Esraa Yousria Saleh was walking down El Hussein, a busy street in downtown Cairo famous for its souvenirs and tchotchkes, when a man in his early 20s made eye contact with her. He followed her, circled her, then suddenly — she felt a hot breath in her ear:
“I would like to put it all inside.”
Saleh, 28, a feminist and activist based in Egypt, was furious. Why did that man feel like he could look at her? Follow her? Say those lewd words to her?
A May study from Promundo, an international research group, and U.N. Women sheds fresh light on men’s motivations for harassing women on the streets in four areas in the Middle East: Egypt, Lebanon, Morocco and the Palestinian territories.
“We know quite a lot about women and girls but [relatively little] about men and boys” when it comes to harassment, says Shereen El Feki, co-author of the report and the author of Sex and the Citadel: Intimate Life in a Changing Arab World.
The report found that of the 4,830 men surveyed, as many as 31 percent in Lebanon to 64 percent in Egypt admitted to having sexually harassed women and girls in public, from ogling to stalking to rape.
Of course, street harassment is a global phenomenon. Studies have shown that vast majorities of women across cities in Brazil, India, Thailand and the U.K. have been subjected to harassment or violence in public. And the U.S. isn’t immune — 65 percent of 2,000 women surveyed said they had experienced street harassment, according to a 2014 study conducted by the research firm GfK for Stop Street Harassment, an advocacy group.
But there are a couple of things that stand out about street harassment in the Middle Eastern areas, according to the Promundo report. In the Palestinian territories, Morocco and Egypt, young men with secondary-level education were more likely to sexually harass women than their older, less-educated peers.
The researchers were surprised by the findings. Generally, men who have finished high school or college hold more enlightened attitudes toward women than those who have had no primary school or schooling at all, says Barker, who has studied men and gender equality in over 20 countries.
Barker and El Feki suspect that factors contributing to the behavior include the region’s high unemployment rates, political instability and pressure to supply their family’s daily needs. About half the men surveyed, for example, said they felt stressed, depressed or ashamed to face their families. Perhaps harassing women is a way to assert their power, suggests Barker.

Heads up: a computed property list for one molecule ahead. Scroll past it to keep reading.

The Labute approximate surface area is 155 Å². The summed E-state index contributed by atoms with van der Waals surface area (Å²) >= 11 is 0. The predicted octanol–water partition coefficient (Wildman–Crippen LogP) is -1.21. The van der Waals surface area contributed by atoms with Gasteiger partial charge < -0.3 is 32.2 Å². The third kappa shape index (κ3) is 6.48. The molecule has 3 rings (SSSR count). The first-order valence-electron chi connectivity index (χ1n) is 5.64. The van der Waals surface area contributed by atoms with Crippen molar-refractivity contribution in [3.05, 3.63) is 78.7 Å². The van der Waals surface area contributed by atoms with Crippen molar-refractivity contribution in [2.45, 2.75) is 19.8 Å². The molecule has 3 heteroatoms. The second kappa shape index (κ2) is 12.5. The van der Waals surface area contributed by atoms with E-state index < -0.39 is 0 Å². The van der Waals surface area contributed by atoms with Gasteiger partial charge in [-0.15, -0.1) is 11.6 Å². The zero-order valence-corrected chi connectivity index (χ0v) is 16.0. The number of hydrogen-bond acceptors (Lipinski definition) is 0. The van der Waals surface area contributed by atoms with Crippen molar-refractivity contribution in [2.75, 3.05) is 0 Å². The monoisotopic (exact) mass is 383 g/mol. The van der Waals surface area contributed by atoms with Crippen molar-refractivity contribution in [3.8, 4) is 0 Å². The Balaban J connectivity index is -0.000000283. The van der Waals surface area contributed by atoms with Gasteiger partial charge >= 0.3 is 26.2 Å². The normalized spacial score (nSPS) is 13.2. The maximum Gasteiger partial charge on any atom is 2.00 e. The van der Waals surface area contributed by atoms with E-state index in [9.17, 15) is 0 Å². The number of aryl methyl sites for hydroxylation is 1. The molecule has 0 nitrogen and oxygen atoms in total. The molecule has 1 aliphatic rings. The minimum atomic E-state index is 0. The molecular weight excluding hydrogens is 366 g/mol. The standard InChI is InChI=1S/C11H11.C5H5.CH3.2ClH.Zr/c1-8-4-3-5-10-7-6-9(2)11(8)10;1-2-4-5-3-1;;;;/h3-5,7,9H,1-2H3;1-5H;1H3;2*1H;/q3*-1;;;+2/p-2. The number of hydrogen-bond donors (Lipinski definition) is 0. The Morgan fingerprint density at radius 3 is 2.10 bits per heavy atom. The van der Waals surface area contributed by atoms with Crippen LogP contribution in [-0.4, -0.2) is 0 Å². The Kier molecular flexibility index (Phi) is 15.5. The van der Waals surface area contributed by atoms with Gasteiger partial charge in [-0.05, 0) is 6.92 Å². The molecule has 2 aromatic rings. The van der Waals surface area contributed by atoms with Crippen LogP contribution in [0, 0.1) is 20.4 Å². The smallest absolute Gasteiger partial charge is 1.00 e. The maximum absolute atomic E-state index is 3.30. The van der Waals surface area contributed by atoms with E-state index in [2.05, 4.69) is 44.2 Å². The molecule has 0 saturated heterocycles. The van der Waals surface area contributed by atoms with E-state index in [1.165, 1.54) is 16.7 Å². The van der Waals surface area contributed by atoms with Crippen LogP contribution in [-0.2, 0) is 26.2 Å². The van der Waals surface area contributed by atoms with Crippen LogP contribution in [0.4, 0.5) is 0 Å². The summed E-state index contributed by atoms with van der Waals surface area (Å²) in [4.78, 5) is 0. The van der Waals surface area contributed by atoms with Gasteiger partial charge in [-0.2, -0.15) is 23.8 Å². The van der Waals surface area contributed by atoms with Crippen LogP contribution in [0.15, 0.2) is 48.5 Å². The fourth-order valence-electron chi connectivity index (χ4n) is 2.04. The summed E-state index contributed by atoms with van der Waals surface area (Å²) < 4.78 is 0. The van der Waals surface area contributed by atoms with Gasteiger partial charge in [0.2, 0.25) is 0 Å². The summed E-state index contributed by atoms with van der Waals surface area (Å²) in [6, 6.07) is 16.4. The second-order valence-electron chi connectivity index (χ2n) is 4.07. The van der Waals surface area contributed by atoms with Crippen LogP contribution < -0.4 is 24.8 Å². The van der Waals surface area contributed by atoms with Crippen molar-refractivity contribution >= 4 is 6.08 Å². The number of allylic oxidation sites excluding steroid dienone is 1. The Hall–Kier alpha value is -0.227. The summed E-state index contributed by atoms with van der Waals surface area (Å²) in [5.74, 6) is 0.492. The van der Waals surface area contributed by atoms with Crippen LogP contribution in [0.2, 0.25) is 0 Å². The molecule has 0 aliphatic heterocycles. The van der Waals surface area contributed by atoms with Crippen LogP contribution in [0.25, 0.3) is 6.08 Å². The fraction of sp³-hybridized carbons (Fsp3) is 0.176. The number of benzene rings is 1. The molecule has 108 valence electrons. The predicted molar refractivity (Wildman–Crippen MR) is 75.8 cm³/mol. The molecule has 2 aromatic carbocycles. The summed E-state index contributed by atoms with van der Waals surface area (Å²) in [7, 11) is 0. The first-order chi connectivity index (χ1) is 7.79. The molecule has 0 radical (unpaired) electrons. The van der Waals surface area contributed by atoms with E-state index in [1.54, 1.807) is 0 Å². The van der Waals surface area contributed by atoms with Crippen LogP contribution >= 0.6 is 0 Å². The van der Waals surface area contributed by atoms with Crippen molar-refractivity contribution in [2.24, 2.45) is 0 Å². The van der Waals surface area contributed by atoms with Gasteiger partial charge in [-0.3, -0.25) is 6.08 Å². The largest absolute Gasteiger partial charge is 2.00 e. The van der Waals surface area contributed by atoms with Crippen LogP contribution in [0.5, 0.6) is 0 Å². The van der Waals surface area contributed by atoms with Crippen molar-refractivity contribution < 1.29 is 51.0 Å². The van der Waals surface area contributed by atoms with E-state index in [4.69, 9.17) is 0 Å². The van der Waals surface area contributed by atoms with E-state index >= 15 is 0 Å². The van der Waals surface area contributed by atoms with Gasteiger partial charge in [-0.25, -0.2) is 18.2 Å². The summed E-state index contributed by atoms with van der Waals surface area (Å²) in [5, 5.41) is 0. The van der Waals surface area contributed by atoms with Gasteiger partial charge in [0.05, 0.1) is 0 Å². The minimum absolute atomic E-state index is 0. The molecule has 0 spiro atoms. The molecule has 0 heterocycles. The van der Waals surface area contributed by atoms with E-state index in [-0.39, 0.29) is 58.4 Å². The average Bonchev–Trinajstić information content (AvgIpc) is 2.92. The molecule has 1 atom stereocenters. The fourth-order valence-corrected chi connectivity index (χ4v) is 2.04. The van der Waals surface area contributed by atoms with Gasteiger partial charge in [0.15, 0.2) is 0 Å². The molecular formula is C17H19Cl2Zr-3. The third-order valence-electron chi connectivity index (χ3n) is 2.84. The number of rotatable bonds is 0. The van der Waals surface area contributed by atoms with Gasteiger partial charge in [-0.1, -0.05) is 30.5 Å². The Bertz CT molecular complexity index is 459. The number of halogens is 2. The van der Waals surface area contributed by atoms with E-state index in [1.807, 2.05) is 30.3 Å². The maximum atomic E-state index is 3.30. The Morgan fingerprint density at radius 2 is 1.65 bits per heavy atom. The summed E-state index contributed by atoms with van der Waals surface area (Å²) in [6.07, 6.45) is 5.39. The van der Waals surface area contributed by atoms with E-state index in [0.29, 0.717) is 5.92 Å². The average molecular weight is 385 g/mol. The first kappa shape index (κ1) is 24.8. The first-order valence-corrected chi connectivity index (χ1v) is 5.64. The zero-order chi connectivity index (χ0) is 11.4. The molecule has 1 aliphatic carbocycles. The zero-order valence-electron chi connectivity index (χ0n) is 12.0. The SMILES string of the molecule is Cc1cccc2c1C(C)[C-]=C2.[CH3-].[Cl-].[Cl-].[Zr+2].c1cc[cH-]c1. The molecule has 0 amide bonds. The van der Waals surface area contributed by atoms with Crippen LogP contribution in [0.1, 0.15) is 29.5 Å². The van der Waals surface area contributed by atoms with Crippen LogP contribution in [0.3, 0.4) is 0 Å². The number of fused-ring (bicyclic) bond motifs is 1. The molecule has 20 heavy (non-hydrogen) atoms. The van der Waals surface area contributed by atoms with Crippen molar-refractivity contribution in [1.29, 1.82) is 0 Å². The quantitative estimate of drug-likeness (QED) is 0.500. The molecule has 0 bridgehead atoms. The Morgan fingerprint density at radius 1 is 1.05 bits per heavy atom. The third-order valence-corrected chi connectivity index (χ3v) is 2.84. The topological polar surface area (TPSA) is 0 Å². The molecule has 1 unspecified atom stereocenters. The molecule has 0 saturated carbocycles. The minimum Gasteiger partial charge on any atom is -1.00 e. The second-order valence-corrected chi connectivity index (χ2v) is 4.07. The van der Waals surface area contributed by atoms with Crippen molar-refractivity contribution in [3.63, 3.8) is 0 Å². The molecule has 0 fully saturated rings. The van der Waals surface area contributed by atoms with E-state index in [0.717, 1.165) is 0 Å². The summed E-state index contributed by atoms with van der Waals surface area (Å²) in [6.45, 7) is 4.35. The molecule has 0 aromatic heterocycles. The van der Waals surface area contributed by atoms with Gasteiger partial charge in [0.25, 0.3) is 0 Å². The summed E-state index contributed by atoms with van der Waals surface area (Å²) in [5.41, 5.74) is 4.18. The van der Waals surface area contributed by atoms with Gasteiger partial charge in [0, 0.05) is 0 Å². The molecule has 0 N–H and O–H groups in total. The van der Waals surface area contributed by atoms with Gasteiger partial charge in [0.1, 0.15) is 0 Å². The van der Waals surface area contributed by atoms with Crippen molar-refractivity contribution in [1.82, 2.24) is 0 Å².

These young men “have high aspirations for themselves and aren’t able to meet them,” he says. “So they [harass women] to put them in their place. They feel like the world owes them.”
In a place like rural Egypt, the situation is easy to understand, says El Feki. “It speaks to the mind-numbing tedium of being a young man [there],” she says.
They can’t find work. They can’t afford to marry. They’re stuck living with their parents. There is nothing to do. “They’re in a suspended state of adolescence,” she says.
The harassment is also a way for young men to “get their kicks,” says El Feki. When the men in the survey were asked why they sexually harassed women in public, the vast majority, up to 90 percent in some places, said they did it for fun and excitement.
That is not how women see it. “It’s not fun at all,” says Saleh. “It’s a nightmare.”
Holly Kearl, executive director for Stop Street Harassment and author of Stop Global Street Harassment: Growing Activism Around the World, says she is not surprised. “I’ve seen that reasoning before in other studies: ‘I’m bored. I’m bonding with my male friends. We’re just having fun,’ ” she says. “Men aren’t thinking about how women are feeling.”
The researchers at Promundo suspect that men’s motivations behind the behavior is not unique to the Middle East. “We know that street harassment is an issue around the world, and there are likely similar dynamics at play,” says Brian Heilman, a fellow at Promundo who helped write the report. “We just happen to have a rich glimpse of what it looks like in (this) region through this data set.” This report is the first time that the group has studied street harassment from the male point of view in-depth.
Women can experience a wide range of psychological effects from street harassment, says Kearl. Studies have shown that for women who are survivors of sexual violence, harassment can be triggering and traumatic. It also can make women feel unsafe, and as a result, they restrict their movement.
Saleh, for example, has stopped using the metro transit system in downtown Cairo. She has started to use Uber to get around for fear of another El Hussein incident. “But sometimes I run out of money so I’m forced to use [public transportation],” she says.
Groups across the Middle East, like HarassMap in Egypt and HarassTracker in Lebanon, are using crowdsourced data to map and report harassment incidents to keep streets safe. And in 2010, the U.N. launched Safe Cities and Safe Public Spaces, a global program to prevent street harassment in more than 20 cities around the world through education and intervention.
“Unfortunately, we don’t know what works long term,” says Kearl. “It’s hard to see which efforts are working at a large-scale level.” She suggests outreach to schools to talk about harassment in a co-ed environment.
Perhaps boys and men could then understand that their “fun” has consequences: “It’s as if there’s a hand reaching into my stomach and grabbing my intestines,” says Saleh. “Like I want to vomit, but I can’t.”